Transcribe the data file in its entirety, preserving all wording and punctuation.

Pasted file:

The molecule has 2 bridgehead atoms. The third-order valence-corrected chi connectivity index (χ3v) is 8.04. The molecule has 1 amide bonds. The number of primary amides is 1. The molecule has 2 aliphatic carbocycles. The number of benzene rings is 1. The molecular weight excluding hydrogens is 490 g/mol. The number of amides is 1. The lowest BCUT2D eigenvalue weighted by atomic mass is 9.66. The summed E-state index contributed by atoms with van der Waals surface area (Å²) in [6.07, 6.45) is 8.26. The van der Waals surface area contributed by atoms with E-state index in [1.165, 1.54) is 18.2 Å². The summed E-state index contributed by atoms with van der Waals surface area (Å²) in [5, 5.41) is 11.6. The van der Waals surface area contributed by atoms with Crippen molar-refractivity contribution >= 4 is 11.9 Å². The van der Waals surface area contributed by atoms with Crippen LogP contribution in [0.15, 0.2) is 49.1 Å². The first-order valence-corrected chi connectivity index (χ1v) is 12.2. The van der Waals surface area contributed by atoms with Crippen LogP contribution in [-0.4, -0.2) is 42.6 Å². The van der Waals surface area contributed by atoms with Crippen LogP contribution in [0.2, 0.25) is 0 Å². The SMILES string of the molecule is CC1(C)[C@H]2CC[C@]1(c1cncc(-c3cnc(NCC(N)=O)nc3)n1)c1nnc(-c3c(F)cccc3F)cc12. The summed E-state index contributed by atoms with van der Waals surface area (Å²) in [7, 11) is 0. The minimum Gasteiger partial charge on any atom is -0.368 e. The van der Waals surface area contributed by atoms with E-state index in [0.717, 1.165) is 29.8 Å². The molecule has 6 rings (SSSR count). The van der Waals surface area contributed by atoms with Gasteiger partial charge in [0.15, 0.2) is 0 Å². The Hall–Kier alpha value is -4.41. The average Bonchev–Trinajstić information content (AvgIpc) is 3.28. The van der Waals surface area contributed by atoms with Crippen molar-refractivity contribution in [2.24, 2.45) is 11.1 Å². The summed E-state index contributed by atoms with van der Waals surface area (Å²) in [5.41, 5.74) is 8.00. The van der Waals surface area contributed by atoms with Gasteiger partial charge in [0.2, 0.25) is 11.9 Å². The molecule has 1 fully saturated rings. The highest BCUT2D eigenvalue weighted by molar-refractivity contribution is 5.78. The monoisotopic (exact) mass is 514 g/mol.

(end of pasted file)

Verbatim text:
The molecule has 2 bridgehead atoms. The third-order valence-corrected chi connectivity index (χ3v) is 8.04. The molecule has 1 amide bonds. The number of primary amides is 1. The molecule has 2 aliphatic carbocycles. The number of benzene rings is 1. The molecular weight excluding hydrogens is 490 g/mol. The number of amides is 1. The lowest BCUT2D eigenvalue weighted by atomic mass is 9.66. The summed E-state index contributed by atoms with van der Waals surface area (Å²) in [6.07, 6.45) is 8.26. The van der Waals surface area contributed by atoms with E-state index in [1.165, 1.54) is 18.2 Å². The summed E-state index contributed by atoms with van der Waals surface area (Å²) in [5, 5.41) is 11.6. The van der Waals surface area contributed by atoms with Crippen molar-refractivity contribution >= 4 is 11.9 Å². The van der Waals surface area contributed by atoms with Crippen LogP contribution in [0.15, 0.2) is 49.1 Å². The first-order valence-corrected chi connectivity index (χ1v) is 12.2. The van der Waals surface area contributed by atoms with Crippen LogP contribution in [-0.4, -0.2) is 42.6 Å². The van der Waals surface area contributed by atoms with Crippen LogP contribution in [0.2, 0.25) is 0 Å². The SMILES string of the molecule is CC1(C)[C@H]2CC[C@]1(c1cncc(-c3cnc(NCC(N)=O)nc3)n1)c1nnc(-c3c(F)cccc3F)cc12. The summed E-state index contributed by atoms with van der Waals surface area (Å²) in [7, 11) is 0. The minimum Gasteiger partial charge on any atom is -0.368 e. The van der Waals surface area contributed by atoms with E-state index in [0.717, 1.165) is 29.8 Å². The molecule has 6 rings (SSSR count). The van der Waals surface area contributed by atoms with Gasteiger partial charge in [0.15, 0.2) is 0 Å². The Hall–Kier alpha value is -4.41. The average Bonchev–Trinajstić information content (AvgIpc) is 3.28. The van der Waals surface area contributed by atoms with Crippen molar-refractivity contribution in [2.24, 2.45) is 11.1 Å². The summed E-state index contributed by atoms with van der Waals surface area (Å²) in [5.41, 5.74) is 8.00. The van der Waals surface area contributed by atoms with Gasteiger partial charge in [0.2, 0.25) is 11.9 Å². The molecule has 1 fully saturated rings. The highest BCUT2D eigenvalue weighted by molar-refractivity contribution is 5.78. The monoisotopic (exact) mass is 514 g/mol.